Admittedly, respondents did not follow the procedural requirements of the State Administrative Procedure Act before adopting the Six Payment Plan. They contend that they were not obliged to do so because AIP is not subject to the statute and its Plan is not a "rule" as defined by the State Administrative Procedure Act, Executive Law § 102 or the State Constitution.
The State Administrative Procedure Act applies only to the rule-making activities of State agencies. Section 102 defines an "agency" as:"any department, board, bureau, commission, division, office, council, committee or officer of the state, or a public benefit corporation or public authority at least one of whose members is appointed by the governor" (subd  [emphasis added]).
Both parties agree that the AIP is not an "agency" within that definition because the Governor does not appoint any of its members. Manifestly, however, the Insurance Department is a State agency and petitioners contend that since the Six Payment Plan could not become effective without approval of the Superintendent,[*] the amendments constitute agency action and are subject to the State Administrative Procedure Act. Supreme Court agreed. It also concluded that the Six Payment Plan is a rule of a State agency because it is a "statement of general applicability which prescribes requirements for that segment of the general public over which the Insurance *343 Department exercises authority" (see, State Administrative Procedure Act § 102 ). Accordingly, it held that respondents' failure to follow the procedural requirements of the State Administrative Procedure Act invalidated the rule.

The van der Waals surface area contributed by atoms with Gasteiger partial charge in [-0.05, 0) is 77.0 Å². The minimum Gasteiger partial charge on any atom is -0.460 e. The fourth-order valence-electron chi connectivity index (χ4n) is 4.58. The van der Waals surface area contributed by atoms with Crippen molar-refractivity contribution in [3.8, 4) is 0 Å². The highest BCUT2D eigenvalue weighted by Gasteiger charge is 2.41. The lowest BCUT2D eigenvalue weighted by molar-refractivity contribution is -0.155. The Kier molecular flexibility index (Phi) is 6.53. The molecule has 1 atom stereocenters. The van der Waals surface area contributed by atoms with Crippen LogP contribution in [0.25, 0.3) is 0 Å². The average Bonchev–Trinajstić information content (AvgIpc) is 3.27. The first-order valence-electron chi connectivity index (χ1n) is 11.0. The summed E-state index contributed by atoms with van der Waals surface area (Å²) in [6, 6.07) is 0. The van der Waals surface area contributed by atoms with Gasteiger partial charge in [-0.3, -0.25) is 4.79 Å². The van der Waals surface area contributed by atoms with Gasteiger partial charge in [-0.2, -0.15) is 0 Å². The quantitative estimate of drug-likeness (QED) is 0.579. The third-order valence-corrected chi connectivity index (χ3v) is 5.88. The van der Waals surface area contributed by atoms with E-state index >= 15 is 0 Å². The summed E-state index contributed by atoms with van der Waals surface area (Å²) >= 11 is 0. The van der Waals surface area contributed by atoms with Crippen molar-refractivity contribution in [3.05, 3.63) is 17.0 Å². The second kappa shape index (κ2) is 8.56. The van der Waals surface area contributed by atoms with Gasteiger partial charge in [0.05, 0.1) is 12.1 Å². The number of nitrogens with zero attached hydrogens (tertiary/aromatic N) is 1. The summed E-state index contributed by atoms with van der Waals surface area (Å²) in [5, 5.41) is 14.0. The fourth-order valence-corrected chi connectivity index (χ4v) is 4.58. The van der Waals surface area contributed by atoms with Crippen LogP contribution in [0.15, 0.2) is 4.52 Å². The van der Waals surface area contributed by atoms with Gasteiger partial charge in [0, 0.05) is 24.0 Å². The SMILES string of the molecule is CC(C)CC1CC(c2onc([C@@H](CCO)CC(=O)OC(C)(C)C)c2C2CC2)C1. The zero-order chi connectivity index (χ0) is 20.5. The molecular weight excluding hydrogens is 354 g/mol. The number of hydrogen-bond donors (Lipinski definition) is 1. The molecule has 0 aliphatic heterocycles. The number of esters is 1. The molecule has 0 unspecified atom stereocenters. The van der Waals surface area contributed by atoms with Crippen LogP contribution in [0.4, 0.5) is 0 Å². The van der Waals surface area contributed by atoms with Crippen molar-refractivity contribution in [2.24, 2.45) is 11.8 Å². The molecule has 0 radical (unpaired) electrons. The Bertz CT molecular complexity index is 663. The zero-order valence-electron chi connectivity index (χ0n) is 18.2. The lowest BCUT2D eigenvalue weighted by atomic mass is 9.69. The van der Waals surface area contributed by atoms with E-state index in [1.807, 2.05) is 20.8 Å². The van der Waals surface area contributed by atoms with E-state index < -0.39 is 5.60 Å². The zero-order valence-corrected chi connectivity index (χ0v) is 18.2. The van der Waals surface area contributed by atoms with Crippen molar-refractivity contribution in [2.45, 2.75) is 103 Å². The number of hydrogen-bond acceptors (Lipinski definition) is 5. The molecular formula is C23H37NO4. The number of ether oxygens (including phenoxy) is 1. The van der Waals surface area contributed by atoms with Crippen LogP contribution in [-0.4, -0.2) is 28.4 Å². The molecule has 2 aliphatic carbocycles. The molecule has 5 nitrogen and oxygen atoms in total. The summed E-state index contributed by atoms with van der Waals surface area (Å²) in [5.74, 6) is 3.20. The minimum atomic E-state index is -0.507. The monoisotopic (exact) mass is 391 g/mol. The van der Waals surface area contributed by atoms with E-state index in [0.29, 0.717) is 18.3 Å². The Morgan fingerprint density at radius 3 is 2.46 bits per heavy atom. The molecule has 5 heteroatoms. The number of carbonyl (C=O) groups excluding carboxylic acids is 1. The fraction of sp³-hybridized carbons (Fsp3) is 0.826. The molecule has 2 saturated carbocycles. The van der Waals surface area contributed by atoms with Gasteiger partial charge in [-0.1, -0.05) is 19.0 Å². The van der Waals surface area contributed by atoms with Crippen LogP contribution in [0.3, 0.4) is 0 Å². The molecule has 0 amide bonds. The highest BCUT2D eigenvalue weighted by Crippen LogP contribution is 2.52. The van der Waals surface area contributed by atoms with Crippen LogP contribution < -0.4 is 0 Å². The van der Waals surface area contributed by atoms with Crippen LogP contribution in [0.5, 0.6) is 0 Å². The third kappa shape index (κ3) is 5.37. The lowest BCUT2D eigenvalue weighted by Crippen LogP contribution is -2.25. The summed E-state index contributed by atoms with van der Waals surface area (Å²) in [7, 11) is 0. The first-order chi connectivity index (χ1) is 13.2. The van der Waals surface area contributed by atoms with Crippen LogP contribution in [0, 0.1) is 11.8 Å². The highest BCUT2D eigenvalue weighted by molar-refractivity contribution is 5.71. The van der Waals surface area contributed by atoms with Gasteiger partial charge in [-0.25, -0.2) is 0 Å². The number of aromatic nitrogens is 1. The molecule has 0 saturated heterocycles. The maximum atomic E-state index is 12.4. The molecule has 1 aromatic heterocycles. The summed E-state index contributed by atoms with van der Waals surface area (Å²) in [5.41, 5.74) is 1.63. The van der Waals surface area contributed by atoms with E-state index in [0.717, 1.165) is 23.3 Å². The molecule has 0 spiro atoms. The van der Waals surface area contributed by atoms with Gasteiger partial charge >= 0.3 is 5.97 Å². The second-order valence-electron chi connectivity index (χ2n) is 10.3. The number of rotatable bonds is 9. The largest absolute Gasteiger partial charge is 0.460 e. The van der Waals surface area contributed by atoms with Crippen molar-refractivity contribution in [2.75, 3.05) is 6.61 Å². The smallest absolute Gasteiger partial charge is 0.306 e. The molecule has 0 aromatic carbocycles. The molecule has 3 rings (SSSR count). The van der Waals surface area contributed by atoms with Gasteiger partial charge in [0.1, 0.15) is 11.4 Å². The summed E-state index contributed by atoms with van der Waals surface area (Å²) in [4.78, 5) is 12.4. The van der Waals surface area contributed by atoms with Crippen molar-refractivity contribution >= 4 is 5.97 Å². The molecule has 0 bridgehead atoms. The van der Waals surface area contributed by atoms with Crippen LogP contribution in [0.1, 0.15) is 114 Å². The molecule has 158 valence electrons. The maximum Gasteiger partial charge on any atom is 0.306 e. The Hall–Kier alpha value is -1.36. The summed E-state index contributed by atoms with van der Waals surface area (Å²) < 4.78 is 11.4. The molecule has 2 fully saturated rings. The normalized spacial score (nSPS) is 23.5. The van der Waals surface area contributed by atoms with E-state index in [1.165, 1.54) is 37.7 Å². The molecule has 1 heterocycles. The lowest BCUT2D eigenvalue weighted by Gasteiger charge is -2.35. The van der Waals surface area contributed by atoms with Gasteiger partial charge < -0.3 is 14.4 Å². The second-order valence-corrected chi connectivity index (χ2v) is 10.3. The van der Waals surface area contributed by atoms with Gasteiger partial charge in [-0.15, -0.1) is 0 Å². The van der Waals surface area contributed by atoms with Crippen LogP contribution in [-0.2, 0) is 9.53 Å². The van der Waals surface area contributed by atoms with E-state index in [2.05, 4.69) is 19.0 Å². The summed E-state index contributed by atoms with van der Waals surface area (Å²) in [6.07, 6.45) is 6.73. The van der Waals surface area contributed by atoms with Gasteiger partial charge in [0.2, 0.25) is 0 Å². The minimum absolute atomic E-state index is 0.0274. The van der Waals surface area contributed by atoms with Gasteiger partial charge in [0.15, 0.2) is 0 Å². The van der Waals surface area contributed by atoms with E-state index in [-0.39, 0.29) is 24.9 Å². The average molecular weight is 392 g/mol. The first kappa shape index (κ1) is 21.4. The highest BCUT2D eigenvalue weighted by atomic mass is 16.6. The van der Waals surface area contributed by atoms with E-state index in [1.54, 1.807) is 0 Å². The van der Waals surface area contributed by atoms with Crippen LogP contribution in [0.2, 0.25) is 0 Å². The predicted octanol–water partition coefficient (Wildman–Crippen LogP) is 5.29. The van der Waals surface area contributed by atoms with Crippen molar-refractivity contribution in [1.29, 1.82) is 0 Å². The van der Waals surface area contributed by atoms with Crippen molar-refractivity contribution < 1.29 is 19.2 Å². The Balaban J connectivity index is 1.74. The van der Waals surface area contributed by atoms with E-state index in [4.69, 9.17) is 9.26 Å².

Whether AIP should be deemed an agency of the State under these circumstances depends on whether the degree of control and supervision exercised by the Department of Insurance over AIP's activities is so substantial that the act of AIP may be considered the act of the State rather than that of an independent entity (see, Incorporated Vil. of Great Neck Plaza v Nassau County Rent Guidelines Bd., 69 AD2d 528, 533-534). The nature and scope of AIP's activities are regulated by statute, as are those of many entities, but unless it can be said that the State exercises "extensive, detailed and virtually day-to-day supervision" over AIP, it cannot be considered an instrumentality of the State or be subjected to the requirements of the statute (see, Forsham v Harris, 445 US 169, 180; Unt v Aerospace Corp., 765 F.2d 1440, 1448 [9th Cir 1985] [construing the Federal Administrative Procedure Act]).